Humanity is diligently looking for at least some signs of extraterrestrial life. Scientists are exploring both planets in our Solar System and exoplanets beyond it. So far, these searches have been unsuccessful. But a team of astrobiologists has proposed a new way that would increase these chances. They suggest looking for nitrous oxide, known as “laughing gas”, on distant planets.
On Earth, nitrous oxide is used as anesthesia for local anesthesia, for example, in dental treatment. When inhaling the “laughing gas”, patients stop feeling pain, and it also causes laughter and raises the mood. But scientists don’t see anything funny in their proposal. Nitrous oxide, according to space researchers, may be an important biosignature that may indicate the existence of life in the atmospheres of exoplanets.
“Previously, we were focused on searching for oxygen or methane as the main biosignatures. But now we have noticed another biosignature – the presence of nitrous oxide,” explained astrobiologist Eddie Schwieterman from the University of California.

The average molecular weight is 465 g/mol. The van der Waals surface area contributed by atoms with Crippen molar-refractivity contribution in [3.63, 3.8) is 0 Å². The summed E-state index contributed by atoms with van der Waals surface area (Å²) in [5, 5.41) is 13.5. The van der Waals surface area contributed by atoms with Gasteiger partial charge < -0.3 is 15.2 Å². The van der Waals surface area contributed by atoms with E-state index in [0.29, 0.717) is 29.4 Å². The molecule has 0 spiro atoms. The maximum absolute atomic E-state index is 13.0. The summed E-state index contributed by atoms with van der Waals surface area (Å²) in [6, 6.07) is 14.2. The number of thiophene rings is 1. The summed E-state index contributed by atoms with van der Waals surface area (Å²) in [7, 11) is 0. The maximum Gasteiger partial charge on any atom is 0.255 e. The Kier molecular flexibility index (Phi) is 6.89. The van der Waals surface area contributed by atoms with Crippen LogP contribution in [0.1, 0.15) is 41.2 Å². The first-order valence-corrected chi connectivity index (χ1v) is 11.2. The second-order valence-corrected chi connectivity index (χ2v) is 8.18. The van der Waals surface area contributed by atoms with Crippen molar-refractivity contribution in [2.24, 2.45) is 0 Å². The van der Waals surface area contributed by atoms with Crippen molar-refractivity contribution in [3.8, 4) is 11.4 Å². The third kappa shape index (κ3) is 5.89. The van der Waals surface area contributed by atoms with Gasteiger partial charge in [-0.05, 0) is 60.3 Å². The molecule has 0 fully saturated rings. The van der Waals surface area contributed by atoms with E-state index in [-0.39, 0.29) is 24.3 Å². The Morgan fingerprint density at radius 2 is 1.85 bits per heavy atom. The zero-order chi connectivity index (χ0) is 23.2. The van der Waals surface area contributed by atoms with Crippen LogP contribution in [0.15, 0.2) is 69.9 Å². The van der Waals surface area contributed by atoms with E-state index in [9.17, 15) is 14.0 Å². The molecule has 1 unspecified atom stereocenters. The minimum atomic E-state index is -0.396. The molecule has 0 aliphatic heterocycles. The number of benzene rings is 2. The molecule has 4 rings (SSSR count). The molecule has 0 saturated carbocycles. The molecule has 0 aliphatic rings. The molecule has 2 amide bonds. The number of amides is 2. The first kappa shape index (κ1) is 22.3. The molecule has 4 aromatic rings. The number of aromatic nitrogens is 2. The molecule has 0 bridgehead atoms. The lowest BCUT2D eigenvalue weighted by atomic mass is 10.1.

Nitrous oxide can be produced by microorganisms on Earth. However, its concentration in our own atmosphere is small. But this does not take into account the periods in the history of the Earth when there were much more N2O emissions from the activity of bacteria on the planet.
Schwieterman’s team created computer models to investigate how living organisms can generate nitrous oxide on other planets. As a result, scenarios have been discovered where the gas can act as a noticeable biosignature. Researchers suggest that observatories such as the James Webb Space Telescope, capable of studying the atmosphere of exoplanets, can be used to search for nitrous oxide. The nearby Trappist-1 star system, where promising Earth-sized planets are located, will be a good testing ground for testing this idea.
Earlier we reported on how RNA precursors were found in the center of the Milky Way.
According to the materials of the University of California
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